The Physiology and Pathophysiology of Gastroesophageal Reflux in Patients with Laparoscopic Adjustable Gastric Band

Richard Y. Chen, Paul R. Burton, Geraldine J. Ooi, Cheryl Laurie, Andrew I. Smith, Gary Crosthwaite, Paul E. O’Brien, Geoff Hebbard, Peter D. Nottle, Wendy A. Brown

Research output: Contribution to journalArticleResearchpeer-review

4 Citations (Scopus)

Abstract

Introduction: The effect of the laparoscopic adjustable gastric band (LAGB) on esophageal acid exposure and reflux is poorly understood. Optimal technique and normative values for acid exposure have not been established in this group. Methods: High-resolution manometry (HRM) and 24-h ambulatory esophageal pH monitoring were performed in three groups: asymptomatic LAGB, symptomatic LAGB, and pre-operative reflux patients. This technique utilized intraluminal pressure signatures during HRM to guide accurate pH sensor placement. Results: The LAGB groups were well matched: age 48 vs 51 years (p = 0.249), weight loss 27.3 vs 26.7 kg (p = 0.911). The symptomatic group had a larger gastric pouch (5.2 vs 3.3 cm, p = 0.012), with higher esophageal acid exposure (10.8 vs 0.9%, p < 0.001). Two acidification patterns were observed: irritant and volume acidification, associated with substantial supine acidification. Symptomatic LAGB had altered esophageal motility, with poorer lower esophageal sphincter basal tone (8.0 vs 17.7 mmHg, p = 0.022) and impaired contractility of the lower esophageal segment (90 vs 40%, p = 0.009). Compared to pre-operative reflux patients, symptomatic LAGB patients demonstrated higher total and supine esophageal acid exposure (10.8 vs 7.0%, p = 0.010; 14.9 vs 5.1%, p < 0.001), less symptoms (2 vs 6, p = 0.001) and lower symptom index (0.7 vs 0.9, p = 0.010). Conclusions: Ambulatory pH monitoring is an effective technique if the pH sensor is positioned appropriately using HRM. The correctly positioned LAGB appears associated with low esophageal acidification. In contrast, patients with symptoms or pouch dilatation can have markedly elevated esophageal acidification, particularly when supine. This is a different pattern compared to pre-operative patients and importantly can be disproportionate to symptoms.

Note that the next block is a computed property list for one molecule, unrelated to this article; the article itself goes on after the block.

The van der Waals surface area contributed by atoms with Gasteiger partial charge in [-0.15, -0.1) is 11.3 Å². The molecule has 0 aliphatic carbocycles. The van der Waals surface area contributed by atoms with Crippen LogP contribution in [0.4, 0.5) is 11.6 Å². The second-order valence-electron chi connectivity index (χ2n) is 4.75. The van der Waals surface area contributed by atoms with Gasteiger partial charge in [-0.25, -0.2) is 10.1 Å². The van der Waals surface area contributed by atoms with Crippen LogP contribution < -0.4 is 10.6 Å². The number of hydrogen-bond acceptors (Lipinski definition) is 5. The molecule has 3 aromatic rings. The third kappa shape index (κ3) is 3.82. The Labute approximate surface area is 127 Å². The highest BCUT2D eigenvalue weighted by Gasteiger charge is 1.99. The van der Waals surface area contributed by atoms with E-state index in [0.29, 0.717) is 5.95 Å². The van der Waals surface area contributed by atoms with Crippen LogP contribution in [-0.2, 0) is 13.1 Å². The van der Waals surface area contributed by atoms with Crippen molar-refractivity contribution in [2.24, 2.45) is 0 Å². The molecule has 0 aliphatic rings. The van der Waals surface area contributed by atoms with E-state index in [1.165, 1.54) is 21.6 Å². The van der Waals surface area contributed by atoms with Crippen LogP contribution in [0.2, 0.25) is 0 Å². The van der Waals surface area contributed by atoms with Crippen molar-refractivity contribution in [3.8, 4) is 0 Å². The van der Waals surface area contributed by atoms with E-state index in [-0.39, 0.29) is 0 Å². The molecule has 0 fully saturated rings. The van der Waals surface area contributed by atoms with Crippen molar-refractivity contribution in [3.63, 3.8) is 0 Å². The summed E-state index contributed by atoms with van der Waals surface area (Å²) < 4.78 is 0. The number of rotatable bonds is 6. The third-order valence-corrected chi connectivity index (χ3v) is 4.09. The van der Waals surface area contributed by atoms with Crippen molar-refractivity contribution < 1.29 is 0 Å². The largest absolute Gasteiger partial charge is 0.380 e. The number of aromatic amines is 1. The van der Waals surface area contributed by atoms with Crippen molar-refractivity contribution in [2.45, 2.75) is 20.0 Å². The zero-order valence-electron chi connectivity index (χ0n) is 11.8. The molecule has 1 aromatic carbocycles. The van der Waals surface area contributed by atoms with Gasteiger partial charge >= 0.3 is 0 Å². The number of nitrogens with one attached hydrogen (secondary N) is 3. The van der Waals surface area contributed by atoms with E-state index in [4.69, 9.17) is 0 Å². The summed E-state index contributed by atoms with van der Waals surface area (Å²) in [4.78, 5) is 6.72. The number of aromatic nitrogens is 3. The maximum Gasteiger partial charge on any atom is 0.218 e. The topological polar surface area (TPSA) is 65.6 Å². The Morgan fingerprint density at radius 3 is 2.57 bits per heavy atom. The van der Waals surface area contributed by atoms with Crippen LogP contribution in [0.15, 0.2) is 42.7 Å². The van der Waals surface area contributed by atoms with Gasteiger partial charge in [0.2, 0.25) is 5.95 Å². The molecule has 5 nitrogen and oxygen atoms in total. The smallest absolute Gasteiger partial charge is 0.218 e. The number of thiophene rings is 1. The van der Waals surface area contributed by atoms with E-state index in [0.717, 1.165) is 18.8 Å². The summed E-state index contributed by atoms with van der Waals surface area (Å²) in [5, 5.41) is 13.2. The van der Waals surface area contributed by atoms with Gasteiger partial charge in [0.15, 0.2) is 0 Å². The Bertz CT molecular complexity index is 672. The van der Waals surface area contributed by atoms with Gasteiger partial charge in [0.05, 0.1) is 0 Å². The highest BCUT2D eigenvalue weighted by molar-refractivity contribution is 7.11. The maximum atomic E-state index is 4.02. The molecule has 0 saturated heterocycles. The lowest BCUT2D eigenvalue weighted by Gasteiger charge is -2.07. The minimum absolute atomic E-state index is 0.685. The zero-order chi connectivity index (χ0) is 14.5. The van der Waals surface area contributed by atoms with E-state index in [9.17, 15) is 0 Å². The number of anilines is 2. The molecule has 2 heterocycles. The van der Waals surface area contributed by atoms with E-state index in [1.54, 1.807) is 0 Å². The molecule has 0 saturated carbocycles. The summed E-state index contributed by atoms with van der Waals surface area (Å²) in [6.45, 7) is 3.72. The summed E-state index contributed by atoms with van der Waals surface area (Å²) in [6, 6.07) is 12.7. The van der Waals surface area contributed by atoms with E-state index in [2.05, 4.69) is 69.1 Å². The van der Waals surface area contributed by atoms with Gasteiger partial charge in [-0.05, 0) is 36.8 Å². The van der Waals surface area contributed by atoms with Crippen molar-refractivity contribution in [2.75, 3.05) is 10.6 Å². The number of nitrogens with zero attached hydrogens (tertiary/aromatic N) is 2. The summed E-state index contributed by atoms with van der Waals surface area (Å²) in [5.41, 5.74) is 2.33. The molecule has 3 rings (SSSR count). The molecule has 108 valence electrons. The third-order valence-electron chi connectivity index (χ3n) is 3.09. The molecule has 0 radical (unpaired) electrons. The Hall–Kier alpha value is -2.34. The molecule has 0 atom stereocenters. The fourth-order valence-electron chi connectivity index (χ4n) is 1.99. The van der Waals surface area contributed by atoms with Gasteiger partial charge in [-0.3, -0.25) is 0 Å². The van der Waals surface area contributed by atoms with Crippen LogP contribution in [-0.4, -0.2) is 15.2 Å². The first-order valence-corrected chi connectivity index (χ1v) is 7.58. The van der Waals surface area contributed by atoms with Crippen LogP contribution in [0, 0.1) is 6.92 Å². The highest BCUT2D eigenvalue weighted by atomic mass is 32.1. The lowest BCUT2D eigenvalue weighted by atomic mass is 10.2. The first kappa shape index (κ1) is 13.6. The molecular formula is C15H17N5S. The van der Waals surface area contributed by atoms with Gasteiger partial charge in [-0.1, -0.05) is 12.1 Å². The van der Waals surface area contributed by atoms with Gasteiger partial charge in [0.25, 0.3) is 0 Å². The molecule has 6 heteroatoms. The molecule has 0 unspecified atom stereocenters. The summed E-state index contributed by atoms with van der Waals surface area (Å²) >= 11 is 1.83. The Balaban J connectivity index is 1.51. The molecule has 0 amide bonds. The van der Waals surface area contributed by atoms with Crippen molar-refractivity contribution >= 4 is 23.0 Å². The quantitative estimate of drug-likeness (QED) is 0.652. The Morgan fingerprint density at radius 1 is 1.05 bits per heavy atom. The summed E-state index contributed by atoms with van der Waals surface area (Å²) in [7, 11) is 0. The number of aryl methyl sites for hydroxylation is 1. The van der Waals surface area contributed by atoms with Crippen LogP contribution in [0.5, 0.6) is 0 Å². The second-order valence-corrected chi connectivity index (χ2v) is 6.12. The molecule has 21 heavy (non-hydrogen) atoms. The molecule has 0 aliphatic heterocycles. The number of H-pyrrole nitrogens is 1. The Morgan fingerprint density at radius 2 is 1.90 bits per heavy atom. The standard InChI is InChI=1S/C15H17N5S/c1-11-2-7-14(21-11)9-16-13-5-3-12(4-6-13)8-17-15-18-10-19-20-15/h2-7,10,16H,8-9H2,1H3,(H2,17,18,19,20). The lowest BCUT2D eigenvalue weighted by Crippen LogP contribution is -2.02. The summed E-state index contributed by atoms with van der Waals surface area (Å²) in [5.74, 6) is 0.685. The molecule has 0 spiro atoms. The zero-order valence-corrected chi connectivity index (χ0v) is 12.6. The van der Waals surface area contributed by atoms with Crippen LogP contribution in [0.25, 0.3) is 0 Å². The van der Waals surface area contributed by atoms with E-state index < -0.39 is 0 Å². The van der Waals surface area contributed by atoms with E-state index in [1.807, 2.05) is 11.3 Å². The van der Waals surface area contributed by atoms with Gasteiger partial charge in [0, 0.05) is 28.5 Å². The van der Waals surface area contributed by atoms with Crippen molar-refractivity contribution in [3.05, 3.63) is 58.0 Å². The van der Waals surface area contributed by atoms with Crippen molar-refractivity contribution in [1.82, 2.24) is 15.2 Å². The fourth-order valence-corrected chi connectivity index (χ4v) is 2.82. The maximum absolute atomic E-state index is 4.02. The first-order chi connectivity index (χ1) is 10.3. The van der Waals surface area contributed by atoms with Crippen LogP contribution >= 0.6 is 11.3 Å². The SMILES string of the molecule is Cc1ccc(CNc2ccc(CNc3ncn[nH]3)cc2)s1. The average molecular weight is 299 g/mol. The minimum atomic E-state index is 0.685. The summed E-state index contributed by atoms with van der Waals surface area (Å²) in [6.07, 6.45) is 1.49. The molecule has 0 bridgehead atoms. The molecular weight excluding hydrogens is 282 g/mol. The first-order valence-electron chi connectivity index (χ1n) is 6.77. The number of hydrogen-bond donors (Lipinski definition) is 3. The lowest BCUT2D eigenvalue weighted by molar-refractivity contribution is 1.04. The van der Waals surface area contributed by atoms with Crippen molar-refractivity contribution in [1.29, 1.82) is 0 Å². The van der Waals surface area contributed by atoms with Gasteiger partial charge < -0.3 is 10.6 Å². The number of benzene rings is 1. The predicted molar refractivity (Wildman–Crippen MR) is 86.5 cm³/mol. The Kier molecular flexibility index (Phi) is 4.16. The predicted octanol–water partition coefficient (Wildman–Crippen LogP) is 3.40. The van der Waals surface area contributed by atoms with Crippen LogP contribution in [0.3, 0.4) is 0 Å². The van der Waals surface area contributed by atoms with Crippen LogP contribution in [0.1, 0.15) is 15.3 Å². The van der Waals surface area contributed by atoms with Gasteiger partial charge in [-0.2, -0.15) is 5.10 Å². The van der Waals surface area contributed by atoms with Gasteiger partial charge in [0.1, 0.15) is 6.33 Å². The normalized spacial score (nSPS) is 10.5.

Original languageEnglish
Pages (from-to)2434-2443
Number of pages10
JournalObesity Surgery
Volume27
Issue number9
DOIs
Publication statusPublished - Sep 2017

Keywords

  • Bariatric surgery
  • Esophageal dysmotility
  • Esophageal motility
  • Esophageal pH monitoring
  • Gastric band
  • Gastroesophageal reflux
  • Obesity

Cite this

Chen, Richard Y. ; Burton, Paul R. ; Ooi, Geraldine J. ; Laurie, Cheryl ; Smith, Andrew I. ; Crosthwaite, Gary ; O’Brien, Paul E. ; Hebbard, Geoff ; Nottle, Peter D. ; Brown, Wendy A. / The Physiology and Pathophysiology of Gastroesophageal Reflux in Patients with Laparoscopic Adjustable Gastric Band. In: Obesity Surgery. 2017 ; Vol. 27, No. 9. pp. 2434-2443.
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title = "The Physiology and Pathophysiology of Gastroesophageal Reflux in Patients with Laparoscopic Adjustable Gastric Band",
abstract = "Introduction: The effect of the laparoscopic adjustable gastric band (LAGB) on esophageal acid exposure and reflux is poorly understood. Optimal technique and normative values for acid exposure have not been established in this group. Methods: High-resolution manometry (HRM) and 24-h ambulatory esophageal pH monitoring were performed in three groups: asymptomatic LAGB, symptomatic LAGB, and pre-operative reflux patients. This technique utilized intraluminal pressure signatures during HRM to guide accurate pH sensor placement. Results: The LAGB groups were well matched: age 48 vs 51 years (p = 0.249), weight loss 27.3 vs 26.7 kg (p = 0.911). The symptomatic group had a larger gastric pouch (5.2 vs 3.3 cm, p = 0.012), with higher esophageal acid exposure (10.8 vs 0.9{\%}, p < 0.001). Two acidification patterns were observed: irritant and volume acidification, associated with substantial supine acidification. Symptomatic LAGB had altered esophageal motility, with poorer lower esophageal sphincter basal tone (8.0 vs 17.7 mmHg, p = 0.022) and impaired contractility of the lower esophageal segment (90 vs 40{\%}, p = 0.009). Compared to pre-operative reflux patients, symptomatic LAGB patients demonstrated higher total and supine esophageal acid exposure (10.8 vs 7.0{\%}, p = 0.010; 14.9 vs 5.1{\%}, p < 0.001), less symptoms (2 vs 6, p = 0.001) and lower symptom index (0.7 vs 0.9, p = 0.010). Conclusions: Ambulatory pH monitoring is an effective technique if the pH sensor is positioned appropriately using HRM. The correctly positioned LAGB appears associated with low esophageal acidification. In contrast, patients with symptoms or pouch dilatation can have markedly elevated esophageal acidification, particularly when supine. This is a different pattern compared to pre-operative patients and importantly can be disproportionate to symptoms.",
keywords = "Bariatric surgery, Esophageal dysmotility, Esophageal motility, Esophageal pH monitoring, Gastric band, Gastroesophageal reflux, Obesity",